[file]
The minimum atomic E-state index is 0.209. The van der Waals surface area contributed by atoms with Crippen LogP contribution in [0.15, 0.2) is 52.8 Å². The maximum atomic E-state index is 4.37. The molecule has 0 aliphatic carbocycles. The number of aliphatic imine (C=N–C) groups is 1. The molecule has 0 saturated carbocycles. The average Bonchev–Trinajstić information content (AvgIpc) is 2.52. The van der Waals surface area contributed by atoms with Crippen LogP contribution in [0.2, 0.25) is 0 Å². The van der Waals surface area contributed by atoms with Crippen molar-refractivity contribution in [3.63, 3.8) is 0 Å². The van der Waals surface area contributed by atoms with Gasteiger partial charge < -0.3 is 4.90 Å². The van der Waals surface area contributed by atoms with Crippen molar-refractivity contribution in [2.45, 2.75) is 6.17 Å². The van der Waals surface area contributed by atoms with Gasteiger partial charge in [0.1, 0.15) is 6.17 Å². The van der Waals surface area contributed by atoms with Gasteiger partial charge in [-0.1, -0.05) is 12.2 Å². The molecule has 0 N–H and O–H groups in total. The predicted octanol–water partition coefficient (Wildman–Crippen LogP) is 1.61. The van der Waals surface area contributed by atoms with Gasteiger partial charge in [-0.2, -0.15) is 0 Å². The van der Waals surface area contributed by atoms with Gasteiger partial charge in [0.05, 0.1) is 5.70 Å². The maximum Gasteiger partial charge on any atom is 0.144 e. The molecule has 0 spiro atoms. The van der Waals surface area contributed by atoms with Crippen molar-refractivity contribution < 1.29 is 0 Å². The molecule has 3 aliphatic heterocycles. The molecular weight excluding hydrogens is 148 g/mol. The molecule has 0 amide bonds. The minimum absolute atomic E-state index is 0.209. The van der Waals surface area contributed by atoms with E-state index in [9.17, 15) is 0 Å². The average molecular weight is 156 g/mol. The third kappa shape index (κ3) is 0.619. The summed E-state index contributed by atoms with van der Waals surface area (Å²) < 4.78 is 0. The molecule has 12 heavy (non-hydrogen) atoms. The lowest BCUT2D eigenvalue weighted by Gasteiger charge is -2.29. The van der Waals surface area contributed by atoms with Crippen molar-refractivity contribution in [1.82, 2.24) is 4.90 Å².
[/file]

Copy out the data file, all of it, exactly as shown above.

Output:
The minimum atomic E-state index is 0.209. The van der Waals surface area contributed by atoms with Crippen LogP contribution in [0.15, 0.2) is 52.8 Å². The maximum atomic E-state index is 4.37. The molecule has 0 aliphatic carbocycles. The number of aliphatic imine (C=N–C) groups is 1. The molecule has 0 saturated carbocycles. The average Bonchev–Trinajstić information content (AvgIpc) is 2.52. The van der Waals surface area contributed by atoms with Crippen LogP contribution in [0.2, 0.25) is 0 Å². The van der Waals surface area contributed by atoms with Crippen molar-refractivity contribution in [3.63, 3.8) is 0 Å². The van der Waals surface area contributed by atoms with Gasteiger partial charge < -0.3 is 4.90 Å². The van der Waals surface area contributed by atoms with Crippen molar-refractivity contribution in [2.45, 2.75) is 6.17 Å². The van der Waals surface area contributed by atoms with Gasteiger partial charge in [0.1, 0.15) is 6.17 Å². The van der Waals surface area contributed by atoms with Gasteiger partial charge in [-0.1, -0.05) is 12.2 Å². The molecule has 0 N–H and O–H groups in total. The predicted octanol–water partition coefficient (Wildman–Crippen LogP) is 1.61. The van der Waals surface area contributed by atoms with Gasteiger partial charge in [-0.2, -0.15) is 0 Å². The van der Waals surface area contributed by atoms with Gasteiger partial charge in [0.05, 0.1) is 5.70 Å². The maximum Gasteiger partial charge on any atom is 0.144 e. The molecule has 0 spiro atoms. The van der Waals surface area contributed by atoms with Crippen molar-refractivity contribution < 1.29 is 0 Å². The molecule has 3 aliphatic heterocycles. The molecular weight excluding hydrogens is 148 g/mol. The molecule has 0 amide bonds. The minimum absolute atomic E-state index is 0.209. The van der Waals surface area contributed by atoms with E-state index in [9.17, 15) is 0 Å². The average molecular weight is 156 g/mol. The third kappa shape index (κ3) is 0.619. The summed E-state index contributed by atoms with van der Waals surface area (Å²) < 4.78 is 0. The molecule has 12 heavy (non-hydrogen) atoms. The lowest BCUT2D eigenvalue weighted by Gasteiger charge is -2.29. The van der Waals surface area contributed by atoms with Crippen molar-refractivity contribution in [1.82, 2.24) is 4.90 Å².